John Christmann -- Chief Executive Officer and President

Yes. John, a really good question. I think the first thing I would say is, in my prepared remarks, I laid out, too, that with where the strip is today, capex probably comes down for a whole in '21. And that's just because of how we prioritize things.

As it relates to the pie, Suriname, the way we structured our joint venture, it really doesn't change how much capital we have to put into Suriname. So clearly, it's just going to boil down to how much capital do we want to spend. And with where the strip sits today, I really think that the capex budget is going to come down because we're going to want to generate some free cash flow that can go toward reducing our debt.

John Freeman -- Raymond James -- Analyst

Great. And then just the last question for me. With this latest result in Suriname and everything you're doing there, just internally relative to how you were thinking about the mix of kind of appraisal and exploration in Suriname next year, does this change that mix? I'm not telling you to give me the actual breakdown because you haven't probably determined that yet, but just does it change your thought process of how that mix would have been prior to this result?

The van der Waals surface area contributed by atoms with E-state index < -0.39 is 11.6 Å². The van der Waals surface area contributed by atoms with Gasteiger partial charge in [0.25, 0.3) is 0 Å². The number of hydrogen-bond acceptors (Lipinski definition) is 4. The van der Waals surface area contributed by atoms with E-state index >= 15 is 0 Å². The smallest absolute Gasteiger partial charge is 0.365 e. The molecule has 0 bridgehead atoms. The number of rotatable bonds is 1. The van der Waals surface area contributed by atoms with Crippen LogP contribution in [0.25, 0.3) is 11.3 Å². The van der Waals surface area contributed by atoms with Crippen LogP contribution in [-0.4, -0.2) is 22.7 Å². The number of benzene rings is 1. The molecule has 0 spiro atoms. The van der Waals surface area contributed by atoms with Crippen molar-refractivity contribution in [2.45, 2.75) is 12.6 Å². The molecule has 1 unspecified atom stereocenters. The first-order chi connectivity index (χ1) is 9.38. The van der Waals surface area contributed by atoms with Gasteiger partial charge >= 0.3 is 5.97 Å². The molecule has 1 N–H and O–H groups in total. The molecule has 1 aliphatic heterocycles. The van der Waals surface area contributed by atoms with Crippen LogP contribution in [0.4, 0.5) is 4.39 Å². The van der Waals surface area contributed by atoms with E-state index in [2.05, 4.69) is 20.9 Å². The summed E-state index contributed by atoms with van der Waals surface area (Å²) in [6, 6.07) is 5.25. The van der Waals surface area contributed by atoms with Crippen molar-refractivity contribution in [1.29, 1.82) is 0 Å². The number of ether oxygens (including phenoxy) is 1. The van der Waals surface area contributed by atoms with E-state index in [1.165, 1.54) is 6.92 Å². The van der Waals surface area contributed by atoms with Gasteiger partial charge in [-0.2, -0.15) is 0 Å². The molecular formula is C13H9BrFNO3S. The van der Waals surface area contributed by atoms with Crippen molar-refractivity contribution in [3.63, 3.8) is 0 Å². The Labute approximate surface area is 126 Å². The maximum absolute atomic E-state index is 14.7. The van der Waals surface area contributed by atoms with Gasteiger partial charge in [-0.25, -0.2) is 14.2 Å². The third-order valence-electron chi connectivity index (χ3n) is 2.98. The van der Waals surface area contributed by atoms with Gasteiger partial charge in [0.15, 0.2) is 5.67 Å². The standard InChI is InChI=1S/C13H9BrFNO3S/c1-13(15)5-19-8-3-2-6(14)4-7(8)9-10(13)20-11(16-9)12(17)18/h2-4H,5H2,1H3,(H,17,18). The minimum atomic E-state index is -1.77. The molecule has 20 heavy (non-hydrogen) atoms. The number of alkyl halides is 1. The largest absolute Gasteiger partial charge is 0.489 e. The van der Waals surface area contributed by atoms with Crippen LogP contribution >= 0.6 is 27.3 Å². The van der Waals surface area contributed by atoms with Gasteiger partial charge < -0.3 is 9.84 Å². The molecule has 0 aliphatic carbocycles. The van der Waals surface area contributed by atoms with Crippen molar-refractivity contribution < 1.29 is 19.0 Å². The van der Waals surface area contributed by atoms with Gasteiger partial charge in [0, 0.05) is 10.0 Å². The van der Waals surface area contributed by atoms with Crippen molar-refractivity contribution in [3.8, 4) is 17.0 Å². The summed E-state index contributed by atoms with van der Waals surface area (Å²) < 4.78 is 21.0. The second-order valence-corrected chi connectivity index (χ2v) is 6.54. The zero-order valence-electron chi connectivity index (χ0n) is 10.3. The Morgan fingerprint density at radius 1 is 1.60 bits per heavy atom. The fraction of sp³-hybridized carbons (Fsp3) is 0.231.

John Christmann -- Chief Executive Officer and President

It really doesn't because, I mean, we've been -- I think we've -- we understand the potential there. Clearly, there's things we're going to want to try to move forward on an accelerated pace, if we can, but we also have a very large block that we have to continue to explore. And so we're going to want to continue exploring. I think the exploration plays pace will be pretty similar to what it is today.

And then it will just be a function of what we need to do on the appraisal side with our partner.

John Freeman -- Raymond James -- Analyst

Thanks, John. Appreciate it and congrats.

John Christmann -- Chief Executive Officer and President

Thank you.

Operator

Our next question comes from Gail Nicholson with Stephens.

Gail Nicholson -- Stephens Inc. -- Analyst

Good morning. Congratulations on another great Suriname well.

John Christmann -- Chief Executive Officer and President

Thanks, Gail, and good morning to you.

Gail Nicholson -- Stephens Inc. -- Analyst